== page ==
Arts

John O'Connor writing school showcased at Armagh taster festival

Participants at the launch of the upcoming John O'Connor Writing School in Armagh's Charlemont Arms Hotel
Jane Hardy

ANYBODY who has been to one of the top literary festivals knows what the appeal is. It’s about linking up with other writers and wannabes, sharing ideas and the informal gatherings, often at or near the bar. In short, it’s about being in a community of people who unembarrassedly like writing, words, ideas.

The recent launch of the third John O’Connor Writing School & Literary Arts Festival at the Charlemont Hotel in Armagh provided exactly that buzz. Cleverly showcasing the event via a taster festival, the line-up of speakers revealed the treats to come in November.

There were some big beasts at the lectern. Novelist David Park noted the “robust physicality” of O’Connor’s writing about landscape, and rain. In fact, a famous quote from his great 1948 novel Come Day Go Day about the drumming of water was so good, as Park joked, we got it twice.

Playwright Nuala McKeever talked about how Zen Buddhism had eased her grief after the loss of a partner, her topic in the performance piece Laugh after Death. Performance poet David Braziel delivered a superb First World War poem about his granny and her soldier husband.

Nisha Tandon, of Arts Ekta, spoke movingly about the power of literature to heal division and will be introducing one of India’s greatest writers, Namita Gokhale. Gokhale, who has written of the British colonial legacy, is talking about Things to Leave Behind.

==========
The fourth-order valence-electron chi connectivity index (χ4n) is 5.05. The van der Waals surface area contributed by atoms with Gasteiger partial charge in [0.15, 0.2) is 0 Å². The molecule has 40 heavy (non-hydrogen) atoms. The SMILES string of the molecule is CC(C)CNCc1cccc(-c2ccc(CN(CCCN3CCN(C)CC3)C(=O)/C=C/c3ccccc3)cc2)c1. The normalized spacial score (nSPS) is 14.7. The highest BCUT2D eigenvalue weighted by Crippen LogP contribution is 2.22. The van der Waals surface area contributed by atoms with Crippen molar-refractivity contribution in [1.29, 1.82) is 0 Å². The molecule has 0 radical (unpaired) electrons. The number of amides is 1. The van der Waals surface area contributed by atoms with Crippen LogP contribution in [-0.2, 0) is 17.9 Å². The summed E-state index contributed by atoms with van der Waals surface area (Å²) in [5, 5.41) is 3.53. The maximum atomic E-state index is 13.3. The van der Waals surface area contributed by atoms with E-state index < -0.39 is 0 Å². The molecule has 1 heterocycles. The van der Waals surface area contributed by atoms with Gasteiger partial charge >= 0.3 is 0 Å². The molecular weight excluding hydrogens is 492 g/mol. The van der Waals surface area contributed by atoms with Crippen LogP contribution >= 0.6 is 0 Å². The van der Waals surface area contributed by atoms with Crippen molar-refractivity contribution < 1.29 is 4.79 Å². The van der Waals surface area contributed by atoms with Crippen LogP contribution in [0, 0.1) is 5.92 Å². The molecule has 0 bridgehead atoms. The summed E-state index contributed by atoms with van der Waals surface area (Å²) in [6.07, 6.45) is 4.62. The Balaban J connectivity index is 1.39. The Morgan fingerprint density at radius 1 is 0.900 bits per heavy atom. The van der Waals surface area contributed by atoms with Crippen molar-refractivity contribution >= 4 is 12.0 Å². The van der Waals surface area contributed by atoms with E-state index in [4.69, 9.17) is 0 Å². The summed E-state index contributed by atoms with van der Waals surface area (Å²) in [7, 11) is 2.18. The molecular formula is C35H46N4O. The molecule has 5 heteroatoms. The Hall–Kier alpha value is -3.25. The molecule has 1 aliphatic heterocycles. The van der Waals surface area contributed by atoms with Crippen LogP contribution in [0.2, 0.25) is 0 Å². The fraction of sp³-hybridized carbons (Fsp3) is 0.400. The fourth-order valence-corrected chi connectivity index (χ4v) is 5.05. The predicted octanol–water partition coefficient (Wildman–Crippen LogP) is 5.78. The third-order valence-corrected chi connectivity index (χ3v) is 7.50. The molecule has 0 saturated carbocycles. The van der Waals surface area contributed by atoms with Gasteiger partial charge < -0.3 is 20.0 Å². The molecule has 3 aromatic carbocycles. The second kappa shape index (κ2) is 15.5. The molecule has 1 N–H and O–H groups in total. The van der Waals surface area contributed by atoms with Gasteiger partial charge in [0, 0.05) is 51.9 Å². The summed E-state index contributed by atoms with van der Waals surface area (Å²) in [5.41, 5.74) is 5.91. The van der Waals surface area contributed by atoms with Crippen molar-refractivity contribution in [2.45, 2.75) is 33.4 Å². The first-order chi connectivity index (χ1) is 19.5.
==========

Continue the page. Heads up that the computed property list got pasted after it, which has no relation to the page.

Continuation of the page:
Alongside festival events like the reading by Roger McGough from his new collection As Far As I Know, there is the Writing School for those who want to pick up that Biro and join in. We had a spunky account of theatre and what it can do from Brenda Winter Palmer, playwriting tutor. Screenwriting tutor Christine Morrow spoke about the need for technical skills. Everyone recommended the session on How to get Published – Write Now with Alexandra Pringle from Bloomsbury on the panel.

There will be sessions with The Observer’s literary editor and writer Robert McCrum and ex-Faber editor Joanna Mackle. Patron Paul Muldoon, an Armagh man, hosts a evening literary and musical picnic with Horslips providing the music. It doesn’t get much better.

Damian Smyth, of chief sponsor the Arts Council of Northern Ireland, addressed the tough issue of funding but was passionate about the importance of literary festivals.

Cathy McCullough, John O’Connor’s niece, who started the festival to honour her uncle’s work and its Armagh roots, talked of the hard work. Yet the rewards are clear and the festival has a knock-on effect, with creative writing groups running through the year.

:: The John O'Connor Festival and Writing School, November 1-4. Book tickets or places on the writing courses at thejohnoconnorwritingschool.com or tel 028 3752 1800.

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